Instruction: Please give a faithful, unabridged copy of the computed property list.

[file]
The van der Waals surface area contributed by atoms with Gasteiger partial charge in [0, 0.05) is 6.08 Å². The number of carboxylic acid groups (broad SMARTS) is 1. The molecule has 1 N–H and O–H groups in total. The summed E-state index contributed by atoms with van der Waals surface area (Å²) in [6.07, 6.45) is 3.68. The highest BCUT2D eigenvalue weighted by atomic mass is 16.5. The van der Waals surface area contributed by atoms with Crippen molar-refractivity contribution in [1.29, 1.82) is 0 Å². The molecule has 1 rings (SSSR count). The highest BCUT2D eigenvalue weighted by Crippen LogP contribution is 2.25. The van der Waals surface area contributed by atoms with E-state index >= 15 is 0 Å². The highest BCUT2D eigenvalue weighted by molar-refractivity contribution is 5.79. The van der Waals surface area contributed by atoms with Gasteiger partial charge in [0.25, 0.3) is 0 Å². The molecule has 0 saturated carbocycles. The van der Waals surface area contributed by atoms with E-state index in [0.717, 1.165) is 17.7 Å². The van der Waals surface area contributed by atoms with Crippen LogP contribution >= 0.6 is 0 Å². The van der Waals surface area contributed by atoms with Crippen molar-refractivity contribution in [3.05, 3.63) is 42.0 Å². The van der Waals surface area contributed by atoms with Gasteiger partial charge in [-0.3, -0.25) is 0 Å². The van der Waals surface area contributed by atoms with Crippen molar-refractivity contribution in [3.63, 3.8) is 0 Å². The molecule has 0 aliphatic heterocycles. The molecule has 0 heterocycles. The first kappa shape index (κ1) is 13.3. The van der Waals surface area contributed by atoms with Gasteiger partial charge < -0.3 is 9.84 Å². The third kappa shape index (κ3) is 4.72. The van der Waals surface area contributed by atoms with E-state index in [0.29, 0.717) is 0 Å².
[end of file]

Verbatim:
The van der Waals surface area contributed by atoms with Gasteiger partial charge in [0, 0.05) is 6.08 Å². The number of carboxylic acid groups (broad SMARTS) is 1. The molecule has 1 N–H and O–H groups in total. The summed E-state index contributed by atoms with van der Waals surface area (Å²) in [6.07, 6.45) is 3.68. The highest BCUT2D eigenvalue weighted by atomic mass is 16.5. The van der Waals surface area contributed by atoms with Crippen molar-refractivity contribution in [1.29, 1.82) is 0 Å². The molecule has 1 rings (SSSR count). The highest BCUT2D eigenvalue weighted by Crippen LogP contribution is 2.25. The van der Waals surface area contributed by atoms with E-state index >= 15 is 0 Å². The highest BCUT2D eigenvalue weighted by molar-refractivity contribution is 5.79. The van der Waals surface area contributed by atoms with Gasteiger partial charge in [0.25, 0.3) is 0 Å². The molecule has 0 saturated carbocycles. The van der Waals surface area contributed by atoms with E-state index in [0.717, 1.165) is 17.7 Å². The van der Waals surface area contributed by atoms with Crippen LogP contribution >= 0.6 is 0 Å². The van der Waals surface area contributed by atoms with Crippen molar-refractivity contribution in [3.05, 3.63) is 42.0 Å². The van der Waals surface area contributed by atoms with Gasteiger partial charge in [-0.3, -0.25) is 0 Å². The van der Waals surface area contributed by atoms with Crippen molar-refractivity contribution in [3.63, 3.8) is 0 Å². The molecule has 0 aliphatic heterocycles. The molecule has 0 heterocycles. The first kappa shape index (κ1) is 13.3. The van der Waals surface area contributed by atoms with Gasteiger partial charge < -0.3 is 9.84 Å². The third kappa shape index (κ3) is 4.72. The van der Waals surface area contributed by atoms with E-state index in [0.29, 0.717) is 0 Å².